Homeowner's insurance policies are often referred to as all risk coverage. The phrase "all risk" commonly implies a combination of property damage coverage and liability coverage. It does not mean every possible risk is covered. Insurance is regulated by states. Different states have differing common perils, meaning causes of loss. Also, different insurance companies offer varying insurance products. That being said, in an all risk insurance policy, retaining walls are typically listed among exclusions.
A Common Exclusion
The exclusion language listed in insurance policies can vary, but it is not uncommon for retaining walls, foundations and other structures that are not buildings to be excluded from coverage. Depending on your policy, any number of items such as swimming pools, fences or docks can be excluded. It does not matter if they collapse from the weight of water or ice, if they are under pressure or if they freeze and thaw. The place to look for the information that applies to a specific situation such as retaining wall is in the homeowner's insurance policy under its exclusions section.
Other Causes Not Covered
Usually, within the insurance policy list of exclusion, there are a number of other specific causes the insurance does not cover. One of these is wear and tear. In other words, age and lack of maintenance are not covered. These are considered to be the homeowner's responsibility. Damage done by animals, whether the animals are burrowing rodents, birds or the homeowner's pets, is not covered. If a wall, even if it was not excluded, is damaged in this manner, then it would not be covered. Another cause that is often excluded is known as settling. In the imagined scenario where the wall was covered, if the earth beneath it settles, settling is not likely to be covered. Still another type of damage not usually covered is water damage, including sewer backup.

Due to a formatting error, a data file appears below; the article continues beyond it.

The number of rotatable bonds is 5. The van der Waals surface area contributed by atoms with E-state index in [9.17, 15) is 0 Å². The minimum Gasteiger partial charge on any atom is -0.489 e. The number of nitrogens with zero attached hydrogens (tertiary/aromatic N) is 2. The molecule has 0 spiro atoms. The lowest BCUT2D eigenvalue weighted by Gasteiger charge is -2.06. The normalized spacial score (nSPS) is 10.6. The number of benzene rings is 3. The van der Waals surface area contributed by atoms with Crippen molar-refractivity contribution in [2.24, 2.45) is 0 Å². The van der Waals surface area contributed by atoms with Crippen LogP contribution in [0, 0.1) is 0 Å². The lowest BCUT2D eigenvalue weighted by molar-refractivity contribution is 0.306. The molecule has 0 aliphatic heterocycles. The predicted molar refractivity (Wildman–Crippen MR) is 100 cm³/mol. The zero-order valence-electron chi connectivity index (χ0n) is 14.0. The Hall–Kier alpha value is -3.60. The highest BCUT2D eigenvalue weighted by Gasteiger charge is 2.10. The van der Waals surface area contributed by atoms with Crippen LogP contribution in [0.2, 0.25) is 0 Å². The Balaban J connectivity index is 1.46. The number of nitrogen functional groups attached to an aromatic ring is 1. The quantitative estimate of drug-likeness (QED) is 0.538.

Multiple Contributing Factors
In insurance terms, some things excluded from coverage are known as "concurrent causation exclusions." In an imaginary scenario, the retaining wall was not necessarily excluded, but the following happened: A burrowing animal dug under the retaining wall and left tunnels. A rainstorm brought mud from a neighbouring hillside property and pushed against the retaining wall. The mud filled in the tunnels. A freeze occurred. A thaw occurred. The retaining wall tipped over. When more than one event contributed to the loss, only the policy details about losses from multiple causes can shed light on why or why not coverage applies.
Special Types of Coverage
If a homeowner is concerned about a retaining wall or other aspect of the property, the time to consider insuring against loss is long before loss occurs. Flood insurance is made possible through a federal program for certain flood-prone areas. Homeowners can purchase flood insurance through insurance companies. Earthquake insurance may be available in regions where earthquakes are a danger and in some instances may be added to the homeowner's insurance under a special policy endorsement. In some hurricane-prone regions of the U.S., hurricane insurance is available. In other states, such as in Pennsylvania, a non-profit insurance fund offers affordable insurance to homeowners whose dwellings and other structures could be affected by the collapse of underground mines.
- Mainstreet.com: Things Your Homeowners Policy Doesn't Cover
- Homeownersoftexas.org: Shifting Soils causing Foundation & Retaining Wall Failures elsewhere in Texas and the U.S.
- wral.com: Retaining Wall Troubles Leave Homeowners Stuck In Red Tape
- expertlaw.com: Who Is Responsible for a Retaining Wall Failure
- Pennsylvania Dept of Environmental Protection: Are Your Insured?